The Moving Wall has come and gone
The Vietnam Memorial Moving Wall has come to and gone from Rugby, leaving behind a feeling of somberness and some closure for relatives and friends. Those veterans who were killed in the longest war in United States history will not be forgotten because of this beautiful memorial.
The opening ceremony on Thursday night, August 4, set the tone for the weekend of remembrance. It was to be solemn, patriotic, thought-provoking, and touching to the heart. One older gentleman sobbed quietly as he remembered a loss. Wreaths were placed near the Wall by American Legion and VFW auxiliaries.
Over 200 people came to each of the night ceremonies from area towns as well as Rugby. Some were family members of those on the wall, some were friends, and others just wanted to pay their respects. During the four nights and days that the Wall was displayed here, people came in small groups or alone. Some stayed a few minutes, others spent more time.
One woman talked of closure for her in her uncle’s death in Vietnam. She said she sat by the Wall where his name was etched and talked to him and said goodbye.
Volunteers spent shifts at The Wall to help people find names of loved ones and listen to people talk about their loved ones. For some this is the only glimpse of the Vietnam Memorial they will ever see. The Moving Wall is an exact replica of the Memorial in Washington, D.C., only scaled down.
The candlelight ceremony on Saturday night was very moving. All 199 names of those from North Dakota who died in the Vietnam War were read one by one and a bell was tolled for each one. People with tears in their eyes were common sights. At the end, a moment of silence was held for the 30 soldiers killed in Afghanistan that very day.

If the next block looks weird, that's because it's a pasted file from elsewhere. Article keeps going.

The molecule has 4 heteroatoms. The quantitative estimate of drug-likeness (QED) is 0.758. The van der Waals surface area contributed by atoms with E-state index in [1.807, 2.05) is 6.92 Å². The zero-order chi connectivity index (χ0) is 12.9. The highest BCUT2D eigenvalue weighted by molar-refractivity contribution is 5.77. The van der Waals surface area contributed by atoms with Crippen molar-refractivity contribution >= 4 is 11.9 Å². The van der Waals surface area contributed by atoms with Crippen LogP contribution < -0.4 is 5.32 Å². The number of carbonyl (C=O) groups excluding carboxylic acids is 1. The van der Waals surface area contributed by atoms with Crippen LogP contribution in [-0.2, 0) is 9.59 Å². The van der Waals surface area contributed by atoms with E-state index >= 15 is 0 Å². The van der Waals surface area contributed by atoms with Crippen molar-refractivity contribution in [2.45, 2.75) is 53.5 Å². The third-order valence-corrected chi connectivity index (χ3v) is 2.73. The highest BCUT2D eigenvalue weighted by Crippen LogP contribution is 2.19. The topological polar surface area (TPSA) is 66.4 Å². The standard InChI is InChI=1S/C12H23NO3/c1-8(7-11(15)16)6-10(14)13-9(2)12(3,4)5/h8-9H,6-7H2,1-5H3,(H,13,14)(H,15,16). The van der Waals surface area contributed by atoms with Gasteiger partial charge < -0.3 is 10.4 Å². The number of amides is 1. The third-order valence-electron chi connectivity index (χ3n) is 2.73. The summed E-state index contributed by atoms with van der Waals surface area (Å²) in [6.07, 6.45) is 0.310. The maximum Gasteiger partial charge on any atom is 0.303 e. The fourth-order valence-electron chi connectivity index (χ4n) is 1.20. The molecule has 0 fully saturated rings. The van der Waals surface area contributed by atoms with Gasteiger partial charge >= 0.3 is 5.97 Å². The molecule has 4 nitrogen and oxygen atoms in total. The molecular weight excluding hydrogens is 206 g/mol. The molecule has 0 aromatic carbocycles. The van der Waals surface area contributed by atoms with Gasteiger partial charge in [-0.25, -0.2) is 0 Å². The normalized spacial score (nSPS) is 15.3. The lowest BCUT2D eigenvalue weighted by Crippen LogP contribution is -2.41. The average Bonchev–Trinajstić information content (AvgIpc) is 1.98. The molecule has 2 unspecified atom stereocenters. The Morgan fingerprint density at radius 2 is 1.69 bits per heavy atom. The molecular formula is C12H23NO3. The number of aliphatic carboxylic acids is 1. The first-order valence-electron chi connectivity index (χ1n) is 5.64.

All three ceremonies had different towns’ American Legion honor guards presenting the colors, speaking, and adding to the ceremony. Rugby, Rolette, Bottineau, and the Turtle Mountain Band of Chippewa all participated in one or the other of the ceremonies.
During the closing ceremony, Chippewa leaders performed a special tobacco ceremony near the wall for all soldiers whose names are etched on it. The Native Americans spoke at the closing ceremony, as well.
All three nights featured patriotic songs, with a different singer each night. Steve Mueller, Sara Selensky and Galen Mack were the soloists. The colors were presented, the pledge of allegiance was spoken, a 21-gun salute was fired and taps was played by Tilman Hovland.
The last night, Sunday, August 7, Daryl Kuhnhenn, commander, Rugby American Legion, who was the main push behind getting The Moving Wall to Rugby, spoke. Kuhnhenn would brush off any credit, saying that many others helped him and they did and should be commended, as well. But keeping alive the memories of the Vietnam veterans who died in the war is a passion with Kuhnhenn . Everything he does is in their honor.
“The veterans (of all wars) wrote a blank check to the USA for up to and including their lives,” said Kuhnhenn. “If we the people forget their sacrifice, then they have died in vain.”
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